For many years, I’ve been looking for evidence showing that “Pharaonic arms” actually were part of dance in ancient Egypt.  On my many trips to Egypt, I have looked for images on temple and tomb walls demonstrating such a pose, without finding any.  I have also dug through books and articles about ancient Egypt.  I’ve discovered many other dance scenes with other postures, but not the right-angled joints.  In her book Ancient Egyptian Dances, Irena Lexova stated her conclusion that this pose came from the Etruscan civilization (in what is now modern-day Italy), not Egypt.

Liturgical Dance
This image at the Temple of Horus in Edfu, Egypt shows the bent wrists and arms that the public thinks of as Pharaonic dance.

So imagine my surprise in February 2017, on my 12th trip to Egypt, when I spotted one at the Temple of Horus in Edfu, Egypt! This was my 7th time visiting that temple. Why didn’t I see this on any of my previous 6 visits?

I asked the Egyptologist who was acting as our tour guide whether this was a “dance” or some other activity. (In Egypt, in order to become a licensed tour guide, an individual must obtain an advanced degree in Egyptology as well as meet some other qualifications.)  He said yes, it was a liturgical dance being performed by a priest. So, what does this image suggest about the stereotype of the “Pharaonic” wrist and elbow posture?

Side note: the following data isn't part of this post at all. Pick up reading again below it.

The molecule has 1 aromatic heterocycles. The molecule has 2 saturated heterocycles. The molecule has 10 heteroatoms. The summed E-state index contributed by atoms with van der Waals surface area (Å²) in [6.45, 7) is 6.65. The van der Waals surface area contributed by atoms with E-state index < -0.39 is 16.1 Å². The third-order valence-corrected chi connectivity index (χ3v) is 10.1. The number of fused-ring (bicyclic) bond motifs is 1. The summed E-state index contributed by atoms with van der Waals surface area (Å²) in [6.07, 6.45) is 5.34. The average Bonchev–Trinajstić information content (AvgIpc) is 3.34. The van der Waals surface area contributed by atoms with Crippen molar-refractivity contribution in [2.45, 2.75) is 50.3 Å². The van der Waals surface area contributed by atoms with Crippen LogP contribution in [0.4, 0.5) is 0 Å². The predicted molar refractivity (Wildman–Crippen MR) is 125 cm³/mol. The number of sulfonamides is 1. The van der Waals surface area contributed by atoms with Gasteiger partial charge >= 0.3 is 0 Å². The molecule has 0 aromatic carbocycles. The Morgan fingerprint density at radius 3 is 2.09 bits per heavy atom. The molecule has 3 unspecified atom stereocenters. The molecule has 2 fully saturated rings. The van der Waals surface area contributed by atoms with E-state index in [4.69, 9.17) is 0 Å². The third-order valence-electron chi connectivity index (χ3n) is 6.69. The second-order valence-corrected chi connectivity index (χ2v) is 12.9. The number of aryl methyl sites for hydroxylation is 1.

1. This dance is done by men. I have not yet found images of women doing it.
  2. The “Pharaonic” arm position was used for religious ritualistic dance.
  3. This dance was known to Egyptians as of 200 BCE, because construction on the temple building that stands at Edfu today was begun in 237 BCE. I haven’t yet found earlier images of it.

I still have never seen this type of arm position anywhere in Egypt other than the Edfu Temple.  I realize it’s possible that it appears elsewhere, but so far I haven’t found it.  I’ll keep looking.

I said for many years that I didn’t believe there was ever a bent wrist-and-elbow dance posture in ancient Egyptian dance because all of my prior research seemed to indicate there was not. It seems I was wrong. It’s time to update my thinking!